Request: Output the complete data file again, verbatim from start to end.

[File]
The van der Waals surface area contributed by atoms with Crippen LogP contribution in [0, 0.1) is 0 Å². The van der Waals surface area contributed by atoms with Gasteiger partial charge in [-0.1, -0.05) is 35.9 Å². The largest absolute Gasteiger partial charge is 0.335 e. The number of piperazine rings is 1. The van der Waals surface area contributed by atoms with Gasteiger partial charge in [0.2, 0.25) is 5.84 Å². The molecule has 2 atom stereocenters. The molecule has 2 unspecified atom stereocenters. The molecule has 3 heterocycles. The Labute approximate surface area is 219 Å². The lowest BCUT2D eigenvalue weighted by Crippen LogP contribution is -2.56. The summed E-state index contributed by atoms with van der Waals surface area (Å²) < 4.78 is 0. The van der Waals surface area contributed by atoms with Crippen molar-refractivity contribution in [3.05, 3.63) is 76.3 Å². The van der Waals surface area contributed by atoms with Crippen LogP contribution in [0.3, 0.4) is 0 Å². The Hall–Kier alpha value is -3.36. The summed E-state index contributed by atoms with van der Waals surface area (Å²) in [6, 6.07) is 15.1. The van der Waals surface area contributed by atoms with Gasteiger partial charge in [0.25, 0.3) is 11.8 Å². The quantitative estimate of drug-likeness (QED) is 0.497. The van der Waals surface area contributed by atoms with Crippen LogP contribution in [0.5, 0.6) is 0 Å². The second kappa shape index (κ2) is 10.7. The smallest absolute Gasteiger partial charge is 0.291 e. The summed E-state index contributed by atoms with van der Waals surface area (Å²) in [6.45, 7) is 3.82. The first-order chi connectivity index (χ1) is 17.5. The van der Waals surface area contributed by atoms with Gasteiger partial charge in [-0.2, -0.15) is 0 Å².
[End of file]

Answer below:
The van der Waals surface area contributed by atoms with Crippen LogP contribution in [0, 0.1) is 0 Å². The van der Waals surface area contributed by atoms with Gasteiger partial charge in [-0.1, -0.05) is 35.9 Å². The largest absolute Gasteiger partial charge is 0.335 e. The number of piperazine rings is 1. The van der Waals surface area contributed by atoms with Gasteiger partial charge in [0.2, 0.25) is 5.84 Å². The molecule has 2 atom stereocenters. The molecule has 2 unspecified atom stereocenters. The molecule has 3 heterocycles. The Labute approximate surface area is 219 Å². The lowest BCUT2D eigenvalue weighted by Crippen LogP contribution is -2.56. The summed E-state index contributed by atoms with van der Waals surface area (Å²) < 4.78 is 0. The van der Waals surface area contributed by atoms with Crippen molar-refractivity contribution in [3.05, 3.63) is 76.3 Å². The van der Waals surface area contributed by atoms with Crippen LogP contribution in [0.3, 0.4) is 0 Å². The Hall–Kier alpha value is -3.36. The summed E-state index contributed by atoms with van der Waals surface area (Å²) in [6, 6.07) is 15.1. The van der Waals surface area contributed by atoms with Gasteiger partial charge in [0.25, 0.3) is 11.8 Å². The quantitative estimate of drug-likeness (QED) is 0.497. The van der Waals surface area contributed by atoms with Crippen LogP contribution in [0.5, 0.6) is 0 Å². The second kappa shape index (κ2) is 10.7. The smallest absolute Gasteiger partial charge is 0.291 e. The summed E-state index contributed by atoms with van der Waals surface area (Å²) in [6.45, 7) is 3.82. The first-order chi connectivity index (χ1) is 17.5. The van der Waals surface area contributed by atoms with Gasteiger partial charge in [-0.2, -0.15) is 0 Å².